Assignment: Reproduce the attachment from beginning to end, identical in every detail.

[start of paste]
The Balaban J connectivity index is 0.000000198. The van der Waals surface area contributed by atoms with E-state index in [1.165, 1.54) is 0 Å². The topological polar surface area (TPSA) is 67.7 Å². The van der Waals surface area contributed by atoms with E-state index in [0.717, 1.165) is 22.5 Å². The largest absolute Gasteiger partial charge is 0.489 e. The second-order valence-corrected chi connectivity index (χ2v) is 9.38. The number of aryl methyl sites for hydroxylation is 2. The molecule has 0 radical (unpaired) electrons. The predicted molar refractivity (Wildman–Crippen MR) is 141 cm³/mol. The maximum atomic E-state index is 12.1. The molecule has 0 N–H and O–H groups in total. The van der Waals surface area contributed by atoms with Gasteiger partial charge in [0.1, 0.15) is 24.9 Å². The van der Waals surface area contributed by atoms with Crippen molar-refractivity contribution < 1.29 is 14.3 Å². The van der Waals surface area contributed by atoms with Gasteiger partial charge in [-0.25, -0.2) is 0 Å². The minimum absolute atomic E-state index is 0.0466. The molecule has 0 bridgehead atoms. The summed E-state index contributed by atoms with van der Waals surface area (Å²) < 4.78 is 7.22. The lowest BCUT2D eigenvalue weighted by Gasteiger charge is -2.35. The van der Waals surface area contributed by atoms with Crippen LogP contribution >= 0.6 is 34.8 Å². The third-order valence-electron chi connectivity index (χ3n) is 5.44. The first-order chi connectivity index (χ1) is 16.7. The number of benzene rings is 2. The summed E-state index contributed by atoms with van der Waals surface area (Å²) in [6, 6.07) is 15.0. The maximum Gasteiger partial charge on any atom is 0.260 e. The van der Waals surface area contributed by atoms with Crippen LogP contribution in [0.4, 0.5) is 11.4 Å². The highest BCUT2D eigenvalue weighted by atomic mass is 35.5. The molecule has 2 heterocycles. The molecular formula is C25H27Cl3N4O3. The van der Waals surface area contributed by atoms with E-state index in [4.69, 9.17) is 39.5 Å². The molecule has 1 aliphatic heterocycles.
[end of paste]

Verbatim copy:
The Balaban J connectivity index is 0.000000198. The van der Waals surface area contributed by atoms with E-state index in [1.165, 1.54) is 0 Å². The topological polar surface area (TPSA) is 67.7 Å². The van der Waals surface area contributed by atoms with E-state index in [0.717, 1.165) is 22.5 Å². The largest absolute Gasteiger partial charge is 0.489 e. The second-order valence-corrected chi connectivity index (χ2v) is 9.38. The number of aryl methyl sites for hydroxylation is 2. The molecule has 0 radical (unpaired) electrons. The predicted molar refractivity (Wildman–Crippen MR) is 141 cm³/mol. The maximum atomic E-state index is 12.1. The molecule has 0 N–H and O–H groups in total. The van der Waals surface area contributed by atoms with Gasteiger partial charge in [0.1, 0.15) is 24.9 Å². The van der Waals surface area contributed by atoms with Crippen molar-refractivity contribution < 1.29 is 14.3 Å². The van der Waals surface area contributed by atoms with Gasteiger partial charge in [-0.25, -0.2) is 0 Å². The minimum absolute atomic E-state index is 0.0466. The molecule has 0 bridgehead atoms. The summed E-state index contributed by atoms with van der Waals surface area (Å²) < 4.78 is 7.22. The lowest BCUT2D eigenvalue weighted by Gasteiger charge is -2.35. The van der Waals surface area contributed by atoms with Crippen LogP contribution >= 0.6 is 34.8 Å². The third-order valence-electron chi connectivity index (χ3n) is 5.44. The first-order chi connectivity index (χ1) is 16.7. The number of benzene rings is 2. The summed E-state index contributed by atoms with van der Waals surface area (Å²) in [6, 6.07) is 15.0. The maximum Gasteiger partial charge on any atom is 0.260 e. The van der Waals surface area contributed by atoms with Crippen LogP contribution in [0.4, 0.5) is 11.4 Å². The highest BCUT2D eigenvalue weighted by atomic mass is 35.5. The molecule has 2 heterocycles. The molecular formula is C25H27Cl3N4O3. The van der Waals surface area contributed by atoms with E-state index in [4.69, 9.17) is 39.5 Å². The molecule has 1 aliphatic heterocycles.